ON Tuesday, the Supreme Court will hear oral arguments in Williams v. Illinois, the latest in a string of cases addressing whether the Sixth Amendment’s confrontation clause — which gives the accused in a criminal case the right “to be confronted with the witnesses against him” — applies to forensic analysts who produce reports for law enforcement. In other words, should an analyst responsible for, say, a fingerprint report have to show up at trial to face questions about the report?Fisher is correct. Confronting and cross-examining witnesses is not just good policy, it is essential to our American system of justice and it is clearly required by our Constitution.
A logical application of the law produces an easy answer: Yes. The court has defined a “witness against” a defendant as a person who provides information to law enforcement to aid a criminal investigation. That is exactly what forensic analysts do.
Subjecting forensic analysts to cross-examination is also good policy. According to a recent National Academy of Sciences study, forensic science is not nearly as reliable as it is perceived to be. DNA specimens, for instance, are sometimes contaminated; fingerprint, ballistics and even run-of-the-mill drug and alcohol analyses depend on human interpretation and thus are subject to error. Worse, investigations over the past decade have revealed outright incompetence and fraud in many crime labs. So it makes sense to subject the authors of lab reports to cross-examination — a procedure the court has called “the greatest legal engine ever invented for the discovery of truth.”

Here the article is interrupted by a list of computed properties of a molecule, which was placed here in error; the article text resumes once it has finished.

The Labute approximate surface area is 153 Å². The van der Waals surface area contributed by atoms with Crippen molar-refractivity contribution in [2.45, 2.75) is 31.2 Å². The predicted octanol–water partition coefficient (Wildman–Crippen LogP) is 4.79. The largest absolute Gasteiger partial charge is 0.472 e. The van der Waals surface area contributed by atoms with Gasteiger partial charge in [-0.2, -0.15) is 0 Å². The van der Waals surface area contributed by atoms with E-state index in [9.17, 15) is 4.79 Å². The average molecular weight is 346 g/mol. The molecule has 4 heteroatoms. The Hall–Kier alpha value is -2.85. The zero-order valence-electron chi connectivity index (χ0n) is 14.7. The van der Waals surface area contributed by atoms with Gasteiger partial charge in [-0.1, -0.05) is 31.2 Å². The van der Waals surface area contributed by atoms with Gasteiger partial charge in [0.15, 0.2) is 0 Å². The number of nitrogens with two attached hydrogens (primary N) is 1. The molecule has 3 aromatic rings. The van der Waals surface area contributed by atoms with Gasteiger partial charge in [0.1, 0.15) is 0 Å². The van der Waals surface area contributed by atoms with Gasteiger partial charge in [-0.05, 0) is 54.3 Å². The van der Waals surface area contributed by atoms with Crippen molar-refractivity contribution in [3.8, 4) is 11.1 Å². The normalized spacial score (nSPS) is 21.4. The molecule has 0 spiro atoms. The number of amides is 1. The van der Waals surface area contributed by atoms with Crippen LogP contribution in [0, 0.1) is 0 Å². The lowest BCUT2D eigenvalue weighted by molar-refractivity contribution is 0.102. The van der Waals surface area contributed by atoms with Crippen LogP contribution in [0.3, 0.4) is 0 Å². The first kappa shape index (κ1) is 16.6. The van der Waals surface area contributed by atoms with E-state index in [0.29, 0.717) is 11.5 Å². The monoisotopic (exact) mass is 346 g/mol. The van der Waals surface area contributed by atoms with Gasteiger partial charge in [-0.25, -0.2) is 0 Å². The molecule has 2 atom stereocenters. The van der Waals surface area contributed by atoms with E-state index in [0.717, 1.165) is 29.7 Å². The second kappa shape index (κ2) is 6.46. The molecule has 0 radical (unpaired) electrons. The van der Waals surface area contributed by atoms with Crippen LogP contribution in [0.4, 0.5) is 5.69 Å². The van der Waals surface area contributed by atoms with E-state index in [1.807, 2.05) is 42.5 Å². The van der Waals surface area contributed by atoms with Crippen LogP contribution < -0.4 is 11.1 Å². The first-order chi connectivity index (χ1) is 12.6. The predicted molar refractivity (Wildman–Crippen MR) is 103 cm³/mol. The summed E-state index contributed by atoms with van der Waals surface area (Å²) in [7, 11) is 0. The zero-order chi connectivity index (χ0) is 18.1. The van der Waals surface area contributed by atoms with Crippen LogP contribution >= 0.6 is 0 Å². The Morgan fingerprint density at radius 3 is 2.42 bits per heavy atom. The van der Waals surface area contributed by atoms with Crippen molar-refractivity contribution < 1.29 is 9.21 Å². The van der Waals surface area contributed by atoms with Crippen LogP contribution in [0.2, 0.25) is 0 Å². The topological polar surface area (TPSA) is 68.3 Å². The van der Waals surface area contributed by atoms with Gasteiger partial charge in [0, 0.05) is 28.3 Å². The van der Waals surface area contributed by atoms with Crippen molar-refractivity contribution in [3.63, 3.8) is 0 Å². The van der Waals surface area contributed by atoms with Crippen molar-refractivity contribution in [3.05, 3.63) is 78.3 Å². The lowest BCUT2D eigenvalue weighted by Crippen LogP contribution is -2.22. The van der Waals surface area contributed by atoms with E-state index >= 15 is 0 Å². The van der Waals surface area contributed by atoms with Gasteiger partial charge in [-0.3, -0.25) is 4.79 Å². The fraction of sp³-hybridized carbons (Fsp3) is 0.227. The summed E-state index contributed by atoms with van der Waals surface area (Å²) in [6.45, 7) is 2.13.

He concedes that allowing the defendants to get their 6A rights will cost money:
It unquestionably costs money to deliver the fundamental demands of justice. But the price is not nearly so high as the states usually claim.I do not believe that there are any significant costs. DNA tests used to be expensive and require uncommon expertise, but not any more. They are cheap and the price is still dropping rapidly. The NY Times reports:
DNA sequencing is becoming faster and cheaper at a pace far outstripping Moore’s law ... In only a year or two, the cost of determining a person’s complete DNA blueprint is expected to fall below $1,000.And that is for the complete DNA sequence that used to cost a billion dollars. The DNA tests for police work sequence far less than 1% of it. The defense should also be able to send samples to a lab of its own choosing, since it is so cheap and easy.
As more and more cases hinge on evidence like on the CSI TV show, we should be using independent labs following recognized standards. They should be fully accountable, and be able to testify about exactly what they do. The last thing we need is to convict people based on anonymous reports from government bureaucrats.